This project is funded under the Robert Wood Johnson Foundation’s Research in Transforming Health and Healthcare Systems (RTHS) program, which supports policy-relevant, community-engaged research on current or potential policies to transform health and health care systems. The goal of the study is to provide specific, community-driven, measurable, and Tribally rooted recommendations needed for meaningful innovation in the Indian Health Service (IHS) that will result in more affordable and accessible care to Tribal nations and improve health equity. The study seeks to create an estimate for full funding of the IHS to inform how to improve affordability and access to high-quality IHS-funded health care to achieve health equity for American Indian and Alaska Native people. To date, efforts by the federal government to honor the trust and treaty obligations for health care have been insufficient, as severe and persisting health disparities exist today among Tribal communities. The project team will form an advisory group comprised of sovereign leaders of federally recognized Tribal nations, and collaborate with Area Indian Health Boards (AIHBs), Tribal Epidemiology Centers (TECs), and the National Tribal Budget Formulation Work Group Meetings (NTBFWG).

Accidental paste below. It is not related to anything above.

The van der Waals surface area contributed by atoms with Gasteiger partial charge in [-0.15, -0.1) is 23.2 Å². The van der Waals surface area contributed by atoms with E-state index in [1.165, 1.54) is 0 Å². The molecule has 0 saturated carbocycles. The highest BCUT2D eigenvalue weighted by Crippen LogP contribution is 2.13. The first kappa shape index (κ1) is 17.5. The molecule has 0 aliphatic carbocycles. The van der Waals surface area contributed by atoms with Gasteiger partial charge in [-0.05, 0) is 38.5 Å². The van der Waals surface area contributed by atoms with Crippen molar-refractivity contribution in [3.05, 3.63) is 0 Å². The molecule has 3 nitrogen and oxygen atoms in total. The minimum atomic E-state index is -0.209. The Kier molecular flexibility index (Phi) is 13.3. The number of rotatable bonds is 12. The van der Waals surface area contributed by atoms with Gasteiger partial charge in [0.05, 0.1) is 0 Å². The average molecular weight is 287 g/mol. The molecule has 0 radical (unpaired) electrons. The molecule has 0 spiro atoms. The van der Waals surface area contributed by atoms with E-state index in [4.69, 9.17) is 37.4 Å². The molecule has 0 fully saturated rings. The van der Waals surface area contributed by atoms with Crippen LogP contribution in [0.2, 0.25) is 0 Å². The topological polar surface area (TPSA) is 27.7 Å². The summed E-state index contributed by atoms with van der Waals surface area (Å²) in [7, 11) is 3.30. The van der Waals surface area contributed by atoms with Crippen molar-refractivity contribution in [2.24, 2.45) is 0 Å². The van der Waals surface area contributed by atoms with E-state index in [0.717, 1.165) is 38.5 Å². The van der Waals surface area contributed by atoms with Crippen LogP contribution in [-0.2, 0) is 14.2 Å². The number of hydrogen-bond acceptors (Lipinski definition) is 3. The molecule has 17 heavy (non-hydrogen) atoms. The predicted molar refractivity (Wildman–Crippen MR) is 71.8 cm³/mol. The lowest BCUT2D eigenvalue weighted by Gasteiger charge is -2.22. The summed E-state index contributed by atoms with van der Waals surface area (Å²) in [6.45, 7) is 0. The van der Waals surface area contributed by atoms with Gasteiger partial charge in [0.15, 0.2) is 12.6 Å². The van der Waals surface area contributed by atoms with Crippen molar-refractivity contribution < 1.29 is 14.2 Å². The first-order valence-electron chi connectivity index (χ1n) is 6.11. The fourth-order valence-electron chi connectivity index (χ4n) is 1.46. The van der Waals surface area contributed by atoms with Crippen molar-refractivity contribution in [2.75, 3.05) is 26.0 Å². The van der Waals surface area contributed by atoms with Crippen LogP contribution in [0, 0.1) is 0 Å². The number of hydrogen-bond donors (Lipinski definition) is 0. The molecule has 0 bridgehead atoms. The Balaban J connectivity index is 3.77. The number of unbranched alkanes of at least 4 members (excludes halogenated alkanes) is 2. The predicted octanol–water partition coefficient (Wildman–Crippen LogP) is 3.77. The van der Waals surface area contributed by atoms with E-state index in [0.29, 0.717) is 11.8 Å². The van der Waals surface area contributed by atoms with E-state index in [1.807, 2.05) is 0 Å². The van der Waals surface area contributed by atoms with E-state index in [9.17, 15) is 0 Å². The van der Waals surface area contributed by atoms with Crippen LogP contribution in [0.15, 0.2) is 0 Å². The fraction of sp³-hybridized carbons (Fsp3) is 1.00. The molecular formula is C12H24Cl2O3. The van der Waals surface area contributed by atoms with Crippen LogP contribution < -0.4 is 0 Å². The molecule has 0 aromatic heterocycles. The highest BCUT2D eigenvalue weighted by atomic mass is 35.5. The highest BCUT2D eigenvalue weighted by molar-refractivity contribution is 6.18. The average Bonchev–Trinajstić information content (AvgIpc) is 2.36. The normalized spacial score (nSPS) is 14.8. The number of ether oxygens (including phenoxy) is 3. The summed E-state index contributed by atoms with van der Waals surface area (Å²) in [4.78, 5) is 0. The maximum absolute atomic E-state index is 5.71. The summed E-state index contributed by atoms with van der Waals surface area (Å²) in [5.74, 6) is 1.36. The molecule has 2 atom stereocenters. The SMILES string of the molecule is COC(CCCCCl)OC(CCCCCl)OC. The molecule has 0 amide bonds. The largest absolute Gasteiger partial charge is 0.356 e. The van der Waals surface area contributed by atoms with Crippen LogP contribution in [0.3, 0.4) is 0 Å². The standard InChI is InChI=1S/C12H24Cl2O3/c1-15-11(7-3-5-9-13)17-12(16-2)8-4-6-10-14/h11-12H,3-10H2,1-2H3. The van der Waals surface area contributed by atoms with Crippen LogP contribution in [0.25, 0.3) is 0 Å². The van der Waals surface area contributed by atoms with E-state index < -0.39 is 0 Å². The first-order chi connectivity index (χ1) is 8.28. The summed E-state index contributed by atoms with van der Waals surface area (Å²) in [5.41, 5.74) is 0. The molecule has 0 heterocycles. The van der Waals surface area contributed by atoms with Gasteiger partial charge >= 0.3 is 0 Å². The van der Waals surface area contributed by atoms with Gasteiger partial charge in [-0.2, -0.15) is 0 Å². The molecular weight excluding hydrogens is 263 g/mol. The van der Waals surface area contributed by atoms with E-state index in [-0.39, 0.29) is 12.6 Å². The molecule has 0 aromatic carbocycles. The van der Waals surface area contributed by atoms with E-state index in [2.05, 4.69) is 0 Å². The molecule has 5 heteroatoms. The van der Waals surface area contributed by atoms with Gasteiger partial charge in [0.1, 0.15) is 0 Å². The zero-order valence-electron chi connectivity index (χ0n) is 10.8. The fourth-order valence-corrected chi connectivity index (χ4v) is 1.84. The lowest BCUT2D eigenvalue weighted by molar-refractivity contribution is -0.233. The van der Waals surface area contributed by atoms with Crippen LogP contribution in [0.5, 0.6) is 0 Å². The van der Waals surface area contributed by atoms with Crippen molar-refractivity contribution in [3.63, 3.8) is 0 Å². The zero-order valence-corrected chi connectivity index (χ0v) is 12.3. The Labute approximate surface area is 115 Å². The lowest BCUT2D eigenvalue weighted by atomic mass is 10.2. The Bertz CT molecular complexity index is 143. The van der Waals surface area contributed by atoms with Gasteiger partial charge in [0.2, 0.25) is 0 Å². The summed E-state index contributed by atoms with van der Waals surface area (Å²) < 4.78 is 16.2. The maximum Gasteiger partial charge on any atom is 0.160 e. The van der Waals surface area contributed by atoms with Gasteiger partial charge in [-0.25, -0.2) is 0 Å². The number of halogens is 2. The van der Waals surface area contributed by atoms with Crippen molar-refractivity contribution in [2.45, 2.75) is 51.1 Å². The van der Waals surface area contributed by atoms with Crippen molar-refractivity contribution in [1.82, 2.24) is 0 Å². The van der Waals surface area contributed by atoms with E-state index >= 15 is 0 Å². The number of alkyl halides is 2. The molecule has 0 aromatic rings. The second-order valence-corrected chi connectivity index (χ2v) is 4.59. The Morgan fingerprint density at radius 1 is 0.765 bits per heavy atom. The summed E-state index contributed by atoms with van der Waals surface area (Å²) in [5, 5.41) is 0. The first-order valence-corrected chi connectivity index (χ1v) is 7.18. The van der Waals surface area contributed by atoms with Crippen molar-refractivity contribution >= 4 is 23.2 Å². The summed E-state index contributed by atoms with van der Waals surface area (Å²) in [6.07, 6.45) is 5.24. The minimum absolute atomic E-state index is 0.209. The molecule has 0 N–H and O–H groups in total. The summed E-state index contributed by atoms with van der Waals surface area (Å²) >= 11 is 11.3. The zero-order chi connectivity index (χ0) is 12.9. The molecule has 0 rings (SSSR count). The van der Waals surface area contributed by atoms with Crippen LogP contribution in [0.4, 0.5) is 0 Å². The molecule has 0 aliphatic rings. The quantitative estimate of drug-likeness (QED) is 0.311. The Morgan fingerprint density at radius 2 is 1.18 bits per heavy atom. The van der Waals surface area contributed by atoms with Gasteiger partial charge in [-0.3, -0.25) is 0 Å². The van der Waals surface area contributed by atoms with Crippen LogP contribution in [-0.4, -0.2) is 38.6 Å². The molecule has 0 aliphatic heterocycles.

The proposed approach will provide detailed information on the existing disparities in health risks and service use for the American Indian and Alaska Native population. Individuals with different insurance types (Medicaid, uninsured, and Medicare or dually eligible) will be analyzed within the distinct data sources associated with their insurance and/or IHS treatment system. This process will ascertain a comprehensive picture of current health risks and service use and provide insight into the types of care individuals eligible for IHS services are traveling substantial distances to obtain. In partnership with Mathematica, the project team will estimate a risk score that indicates the funding needed to meet the health care needs of the individuals in the American Indian and Alaska Native population compared to the national average for non-Native individuals with the same demographics. Deliverables will include a project work plan and annual and final narrative and financial reports, as well as a range of products to reach policymakers and other audiences for study findings.  

Principal Investigator(s)

Ruffer headshot

Rochelle Ruffer, Ph.D

Tribal Health Data Project Director - National Indian Health Board

Rochelle Ruffer, Ph.D. serves as the Tribal Health Data Project Director at the National Indian Health Board. Read Bio